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We should focus on pandemic over everything else

We all recognize that we are in the midst of an election season. This realization is coming to the forefront as Election Day draws near.
Things are different this year, however. The election news has become, in a sense, secondary to the raging pandemic, which is resulting in around 1,000 American deaths per day and seemingly getting worse daily as we enter its second wave.
No, the coronavirus is not just going to go away, nor have we turned the corner on it as the leader of our nation has suggested more than once.
The news is concentrating on both the election and the pandemic. Yes, we need to take this election seriously, and by all means, vote! But, we also need to take this pandemic more seriously than what we have and are.
In Northeast Tennessee, the COVID-19 spread in the community is up 133 percent in one month. According to the Tennessee Dept. of Health, the rate of Northeast Tennesseans testing positive for COVID-19 has more than doubled in the past month.  A total of 240 new cases were recorded Thursday. New daily cases per 100,000 population – based on a 14-day rolling average – reached 35.0 in Northeast Tennessee.
Ballad Health is at its highest number of hospitalized COVID patients yet. Combined, the region’s seven-day average of new daily hospitalizations – 11.43 – is more than 50 percent above what it was Oct. 1. Within the past two weeks, Ballad Health officials say they have seen an 80 percent growth in cases.
The region wide total of 302 new cases Thursday was the fourth time in eight days the region has registered more than 300 new cases, but only the fifth time ever.
Just this week the Carter County School System announced that Cloudland Elementary School would return to virtual learning because of faculty/staff being COVID positive or on quarantine.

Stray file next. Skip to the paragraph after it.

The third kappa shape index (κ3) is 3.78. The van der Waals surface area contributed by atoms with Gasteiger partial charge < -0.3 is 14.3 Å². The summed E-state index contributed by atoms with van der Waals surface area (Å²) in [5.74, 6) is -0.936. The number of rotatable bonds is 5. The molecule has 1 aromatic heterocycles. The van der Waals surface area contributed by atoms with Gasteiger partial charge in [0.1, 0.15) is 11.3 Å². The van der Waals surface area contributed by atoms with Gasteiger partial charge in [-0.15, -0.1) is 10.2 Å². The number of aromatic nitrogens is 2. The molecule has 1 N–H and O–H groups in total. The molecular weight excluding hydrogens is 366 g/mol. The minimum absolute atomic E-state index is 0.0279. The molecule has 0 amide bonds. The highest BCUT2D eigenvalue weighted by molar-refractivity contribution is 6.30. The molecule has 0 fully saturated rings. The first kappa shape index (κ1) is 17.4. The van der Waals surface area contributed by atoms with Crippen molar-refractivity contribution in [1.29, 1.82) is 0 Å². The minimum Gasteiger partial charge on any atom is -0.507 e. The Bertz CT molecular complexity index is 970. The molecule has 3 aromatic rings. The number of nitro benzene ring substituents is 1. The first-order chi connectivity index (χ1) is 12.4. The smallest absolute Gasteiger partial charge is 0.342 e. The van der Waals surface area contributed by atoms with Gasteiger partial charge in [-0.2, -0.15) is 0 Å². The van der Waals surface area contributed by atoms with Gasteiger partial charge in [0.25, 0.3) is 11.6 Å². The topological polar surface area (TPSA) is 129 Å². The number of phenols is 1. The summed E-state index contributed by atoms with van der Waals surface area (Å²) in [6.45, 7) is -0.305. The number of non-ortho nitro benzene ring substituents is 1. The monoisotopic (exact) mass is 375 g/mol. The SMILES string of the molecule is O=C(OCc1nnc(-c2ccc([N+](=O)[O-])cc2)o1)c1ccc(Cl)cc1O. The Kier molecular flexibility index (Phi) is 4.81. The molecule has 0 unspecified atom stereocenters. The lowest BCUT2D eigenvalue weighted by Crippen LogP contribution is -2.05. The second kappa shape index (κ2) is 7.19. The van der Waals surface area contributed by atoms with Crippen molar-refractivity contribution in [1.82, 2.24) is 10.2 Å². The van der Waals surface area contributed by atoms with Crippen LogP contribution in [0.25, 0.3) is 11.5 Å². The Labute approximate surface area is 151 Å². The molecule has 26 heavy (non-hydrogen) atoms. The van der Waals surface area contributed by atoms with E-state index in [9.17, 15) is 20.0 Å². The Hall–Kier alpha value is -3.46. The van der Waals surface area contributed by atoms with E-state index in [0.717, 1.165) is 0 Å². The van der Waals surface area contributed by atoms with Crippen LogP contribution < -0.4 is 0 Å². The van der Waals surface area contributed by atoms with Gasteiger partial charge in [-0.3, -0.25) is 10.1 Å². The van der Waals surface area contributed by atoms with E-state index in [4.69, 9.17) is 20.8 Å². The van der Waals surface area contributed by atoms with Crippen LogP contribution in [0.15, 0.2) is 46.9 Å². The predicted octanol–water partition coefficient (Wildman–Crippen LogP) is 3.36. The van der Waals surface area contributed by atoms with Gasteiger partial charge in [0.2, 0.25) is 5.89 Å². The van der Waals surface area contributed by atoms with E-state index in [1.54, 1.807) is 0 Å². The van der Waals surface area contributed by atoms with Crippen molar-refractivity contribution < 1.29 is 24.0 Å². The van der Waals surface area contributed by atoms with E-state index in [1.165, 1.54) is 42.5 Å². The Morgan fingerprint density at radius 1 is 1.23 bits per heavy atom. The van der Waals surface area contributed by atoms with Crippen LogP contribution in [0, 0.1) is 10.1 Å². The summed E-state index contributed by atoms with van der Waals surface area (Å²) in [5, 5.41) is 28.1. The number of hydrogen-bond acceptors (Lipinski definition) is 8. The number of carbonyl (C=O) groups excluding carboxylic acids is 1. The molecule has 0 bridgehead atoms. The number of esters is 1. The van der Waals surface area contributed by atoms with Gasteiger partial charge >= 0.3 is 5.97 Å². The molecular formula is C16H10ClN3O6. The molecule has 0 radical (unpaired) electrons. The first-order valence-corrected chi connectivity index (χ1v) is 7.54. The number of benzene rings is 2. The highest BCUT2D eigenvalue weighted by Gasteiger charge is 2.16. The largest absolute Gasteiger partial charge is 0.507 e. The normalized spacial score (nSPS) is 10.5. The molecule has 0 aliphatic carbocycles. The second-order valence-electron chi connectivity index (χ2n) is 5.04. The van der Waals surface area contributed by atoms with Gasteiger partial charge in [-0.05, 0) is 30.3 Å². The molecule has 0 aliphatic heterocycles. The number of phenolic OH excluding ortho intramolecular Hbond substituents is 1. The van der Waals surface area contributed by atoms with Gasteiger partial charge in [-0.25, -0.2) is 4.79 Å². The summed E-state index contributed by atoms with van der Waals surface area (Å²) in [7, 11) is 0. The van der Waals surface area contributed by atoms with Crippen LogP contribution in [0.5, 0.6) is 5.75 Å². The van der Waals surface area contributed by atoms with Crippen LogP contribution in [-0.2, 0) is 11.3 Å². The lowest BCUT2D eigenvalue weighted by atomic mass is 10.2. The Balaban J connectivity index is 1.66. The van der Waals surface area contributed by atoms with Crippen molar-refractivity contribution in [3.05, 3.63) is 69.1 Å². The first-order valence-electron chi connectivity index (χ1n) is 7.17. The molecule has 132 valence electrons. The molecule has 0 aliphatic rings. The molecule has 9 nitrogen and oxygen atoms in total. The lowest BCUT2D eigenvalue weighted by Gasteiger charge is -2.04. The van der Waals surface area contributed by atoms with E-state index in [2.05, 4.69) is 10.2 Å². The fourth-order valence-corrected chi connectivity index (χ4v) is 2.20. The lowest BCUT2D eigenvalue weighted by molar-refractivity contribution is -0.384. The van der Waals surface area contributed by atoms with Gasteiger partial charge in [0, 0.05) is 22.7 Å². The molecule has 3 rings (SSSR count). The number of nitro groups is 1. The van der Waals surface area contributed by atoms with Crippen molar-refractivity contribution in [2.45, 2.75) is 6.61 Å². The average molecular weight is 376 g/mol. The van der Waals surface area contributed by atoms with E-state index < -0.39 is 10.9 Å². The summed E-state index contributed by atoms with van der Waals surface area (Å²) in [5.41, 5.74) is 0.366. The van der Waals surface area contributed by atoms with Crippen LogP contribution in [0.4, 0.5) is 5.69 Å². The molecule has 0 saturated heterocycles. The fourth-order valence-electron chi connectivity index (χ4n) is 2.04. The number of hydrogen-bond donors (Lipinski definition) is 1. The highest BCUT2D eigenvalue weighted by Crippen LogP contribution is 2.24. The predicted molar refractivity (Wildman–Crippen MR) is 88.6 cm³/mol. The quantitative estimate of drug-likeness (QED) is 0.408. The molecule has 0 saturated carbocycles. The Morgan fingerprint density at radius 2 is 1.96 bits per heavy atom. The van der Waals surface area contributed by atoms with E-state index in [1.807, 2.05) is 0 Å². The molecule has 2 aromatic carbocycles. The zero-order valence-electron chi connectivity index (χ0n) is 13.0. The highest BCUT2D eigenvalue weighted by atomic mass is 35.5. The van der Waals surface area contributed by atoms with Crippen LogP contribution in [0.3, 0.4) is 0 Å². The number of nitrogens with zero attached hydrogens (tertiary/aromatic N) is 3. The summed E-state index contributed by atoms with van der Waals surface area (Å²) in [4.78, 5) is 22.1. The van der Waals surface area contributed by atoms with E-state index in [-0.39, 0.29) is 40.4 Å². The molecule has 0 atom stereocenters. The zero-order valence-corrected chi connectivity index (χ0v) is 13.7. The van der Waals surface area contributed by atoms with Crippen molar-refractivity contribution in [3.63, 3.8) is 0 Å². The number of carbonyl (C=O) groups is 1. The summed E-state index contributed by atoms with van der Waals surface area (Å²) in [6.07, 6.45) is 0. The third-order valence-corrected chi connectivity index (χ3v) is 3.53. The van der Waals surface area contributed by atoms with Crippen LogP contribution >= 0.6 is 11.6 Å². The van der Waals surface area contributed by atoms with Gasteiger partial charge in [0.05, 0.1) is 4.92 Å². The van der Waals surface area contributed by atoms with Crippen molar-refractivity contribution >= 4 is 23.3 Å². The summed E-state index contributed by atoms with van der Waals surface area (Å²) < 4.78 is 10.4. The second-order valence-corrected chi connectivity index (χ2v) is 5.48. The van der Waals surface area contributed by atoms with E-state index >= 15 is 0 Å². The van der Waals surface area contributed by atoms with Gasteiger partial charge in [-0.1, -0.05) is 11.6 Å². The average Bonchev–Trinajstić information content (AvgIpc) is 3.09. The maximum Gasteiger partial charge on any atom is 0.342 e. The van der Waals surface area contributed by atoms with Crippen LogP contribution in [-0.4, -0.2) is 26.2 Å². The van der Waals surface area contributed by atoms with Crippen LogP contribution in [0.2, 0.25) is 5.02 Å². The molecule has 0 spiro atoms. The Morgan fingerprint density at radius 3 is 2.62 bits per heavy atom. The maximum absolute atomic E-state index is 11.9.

At Daniel Boone High School in Washington County, 128 students, and four staff members are in quarantine.
As of Thursday, the Tennessee Dept. of Health reported 19 new cases of COVID-19 in Carter County, bringing the number of active cases to 127. Over the past seven days leading up to Thursday, Carter County has averaged 148.6 tests per days with a positivity rate of 25.1.
If we aren’t concerned about the increase in cases locally, we need to be. It appears the second way – the fall surge – is beginning.
Maybe you are tired of us writing about it over and over again. If you don’t want to listen to us, listen to Dr. David Kirsch, medical director for the Northeast Tennessee Regional Health Dept.
“Those more vulnerable to contracting the disease need to exercise caution because the virus is still increasing in many of our communities right now,” he said. “If those more vulnerable to the disease go out in public and get infected, they are more likely to experience a more serious case of the disease and are more susceptible to death than their younger, healthier counterparts.”
Cavalier, flippant attitudes are going to get vulnerable people killed.
The only way this pandemic is going to go away is if we as a community begin taking it seriously – wear masks when we go out, practice social distancing, sanitize hands, avoid crowds and don’t go out when sick.